I was sentenced to 20 years and six months in a remote prison. I swore to always find a way to speak out—I argued with the guards until I could write to whomever I wanted. If you lose your voice, you become invisible, and then the government can do whatever they want with you. Suddenly, after four years, I was released, and in 2015 I became a candidate for Aung San Suu Kyi’s political party. Mobile technology transformed the election, informing voters and helping the media make things more transparent. And if something went wrong at the voting stations, people could let me know, because everyone had a cell phone.
Now that we’re free, there are so many things to do for the people. Most rural people have never experienced anything like technology before, so they don’t know about digital security. A group of extremist monks is using social media to drive violence against Muslim minorities with hate speech, and many Muslim villages have been burned. So I’ve traveled around the country to provide training on how to use tech responsibly. While it can empower democracy, it can also have bad effects. Myanmar still needs to learn how to use it.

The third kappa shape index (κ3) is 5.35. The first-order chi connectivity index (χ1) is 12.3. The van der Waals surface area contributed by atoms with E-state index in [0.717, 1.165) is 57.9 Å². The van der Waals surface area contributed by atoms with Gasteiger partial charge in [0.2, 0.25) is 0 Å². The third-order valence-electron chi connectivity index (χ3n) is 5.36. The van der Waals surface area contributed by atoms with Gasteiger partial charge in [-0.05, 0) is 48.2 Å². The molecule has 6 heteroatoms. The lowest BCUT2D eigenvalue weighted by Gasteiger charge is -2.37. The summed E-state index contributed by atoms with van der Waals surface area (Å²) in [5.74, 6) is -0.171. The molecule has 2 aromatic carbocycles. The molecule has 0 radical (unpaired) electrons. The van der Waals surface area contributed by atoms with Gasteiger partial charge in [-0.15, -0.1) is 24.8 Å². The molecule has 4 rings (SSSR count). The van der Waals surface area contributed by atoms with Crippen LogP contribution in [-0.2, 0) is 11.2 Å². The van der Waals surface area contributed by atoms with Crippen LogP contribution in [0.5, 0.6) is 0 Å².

U Ohn Maung
A tea and ginger farmer in the Shan state
My father and my grandfather were tea leaf farmers. We’d pick fresh tea leaves very early in the morning and work until dark—and then we had to boil, knead, and pickle the leaves. Today I still cultivate the same land they did and have 5,700 bushes. It’s our family business but also our tradition.
I have always lived in the same town with about 900 people, which is in a very beautiful forest but also very isolated. When I was a child, we lived in wooden houses and used candles at night, and the mountain footpaths were too small even for oxcarts. For a long time, life didn’t change. But around 2012 we got 24/7 electricity. In 2014 a cell phone tower was built on the mountain ridge nearby. And last year a local NGO visited and demonstrated the Golden Paddy app. I was excited. Before that I had used my phone only for calling and Facebook. But now I could get information about the weather, market prices, and pesticides. Being able to know the weather in advance is amazing—before, I just had to watch the clouds! And the market information is very important. Before, we would sell our products to the brokers for very low prices, because we had no idea they sold them for higher prices in the city. But in the app I can see what the prices are in the big towns, so I don’t get cheated—especially for ginger and avocados.